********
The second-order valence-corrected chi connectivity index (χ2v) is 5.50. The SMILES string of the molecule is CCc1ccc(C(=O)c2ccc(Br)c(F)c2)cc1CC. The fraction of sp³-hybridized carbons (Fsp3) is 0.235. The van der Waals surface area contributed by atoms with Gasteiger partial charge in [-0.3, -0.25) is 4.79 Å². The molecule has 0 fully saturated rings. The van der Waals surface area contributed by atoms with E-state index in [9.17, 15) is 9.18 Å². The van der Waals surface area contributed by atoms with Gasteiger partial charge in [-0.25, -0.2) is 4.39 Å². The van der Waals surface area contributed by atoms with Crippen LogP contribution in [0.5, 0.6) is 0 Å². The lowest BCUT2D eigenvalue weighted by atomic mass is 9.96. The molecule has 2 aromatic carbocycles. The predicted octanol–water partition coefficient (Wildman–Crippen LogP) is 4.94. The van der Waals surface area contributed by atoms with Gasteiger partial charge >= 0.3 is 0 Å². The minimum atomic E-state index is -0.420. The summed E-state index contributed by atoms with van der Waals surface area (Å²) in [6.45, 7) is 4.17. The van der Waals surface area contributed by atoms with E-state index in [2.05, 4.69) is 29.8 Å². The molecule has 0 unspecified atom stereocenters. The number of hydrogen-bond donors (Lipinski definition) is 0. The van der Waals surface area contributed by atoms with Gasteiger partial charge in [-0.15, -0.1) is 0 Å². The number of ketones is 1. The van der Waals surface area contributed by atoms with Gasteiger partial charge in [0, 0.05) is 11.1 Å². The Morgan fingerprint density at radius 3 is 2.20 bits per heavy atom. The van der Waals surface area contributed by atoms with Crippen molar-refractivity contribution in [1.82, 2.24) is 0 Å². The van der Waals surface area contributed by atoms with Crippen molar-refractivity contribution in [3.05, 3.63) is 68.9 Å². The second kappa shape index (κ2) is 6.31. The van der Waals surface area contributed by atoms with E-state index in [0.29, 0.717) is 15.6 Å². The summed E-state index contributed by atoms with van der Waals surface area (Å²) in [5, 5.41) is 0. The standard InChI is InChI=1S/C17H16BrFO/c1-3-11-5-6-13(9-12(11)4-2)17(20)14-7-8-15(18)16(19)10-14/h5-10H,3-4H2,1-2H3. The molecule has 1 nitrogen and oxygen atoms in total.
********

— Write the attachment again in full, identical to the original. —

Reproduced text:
The second-order valence-corrected chi connectivity index (χ2v) is 5.50. The SMILES string of the molecule is CCc1ccc(C(=O)c2ccc(Br)c(F)c2)cc1CC. The fraction of sp³-hybridized carbons (Fsp3) is 0.235. The van der Waals surface area contributed by atoms with Gasteiger partial charge in [-0.3, -0.25) is 4.79 Å². The molecule has 0 fully saturated rings. The van der Waals surface area contributed by atoms with E-state index in [9.17, 15) is 9.18 Å². The van der Waals surface area contributed by atoms with Gasteiger partial charge in [-0.25, -0.2) is 4.39 Å². The van der Waals surface area contributed by atoms with Crippen LogP contribution in [0.5, 0.6) is 0 Å². The lowest BCUT2D eigenvalue weighted by atomic mass is 9.96. The molecule has 2 aromatic carbocycles. The predicted octanol–water partition coefficient (Wildman–Crippen LogP) is 4.94. The van der Waals surface area contributed by atoms with Gasteiger partial charge >= 0.3 is 0 Å². The minimum atomic E-state index is -0.420. The summed E-state index contributed by atoms with van der Waals surface area (Å²) in [6.45, 7) is 4.17. The van der Waals surface area contributed by atoms with E-state index in [2.05, 4.69) is 29.8 Å². The molecule has 0 unspecified atom stereocenters. The number of hydrogen-bond donors (Lipinski definition) is 0. The van der Waals surface area contributed by atoms with Gasteiger partial charge in [-0.15, -0.1) is 0 Å². The number of ketones is 1. The van der Waals surface area contributed by atoms with Gasteiger partial charge in [0, 0.05) is 11.1 Å². The Morgan fingerprint density at radius 3 is 2.20 bits per heavy atom. The van der Waals surface area contributed by atoms with Crippen molar-refractivity contribution in [1.82, 2.24) is 0 Å². The van der Waals surface area contributed by atoms with Crippen molar-refractivity contribution in [3.05, 3.63) is 68.9 Å². The second kappa shape index (κ2) is 6.31. The van der Waals surface area contributed by atoms with E-state index in [0.29, 0.717) is 15.6 Å². The summed E-state index contributed by atoms with van der Waals surface area (Å²) in [5, 5.41) is 0. The standard InChI is InChI=1S/C17H16BrFO/c1-3-11-5-6-13(9-12(11)4-2)17(20)14-7-8-15(18)16(19)10-14/h5-10H,3-4H2,1-2H3. The molecule has 1 nitrogen and oxygen atoms in total.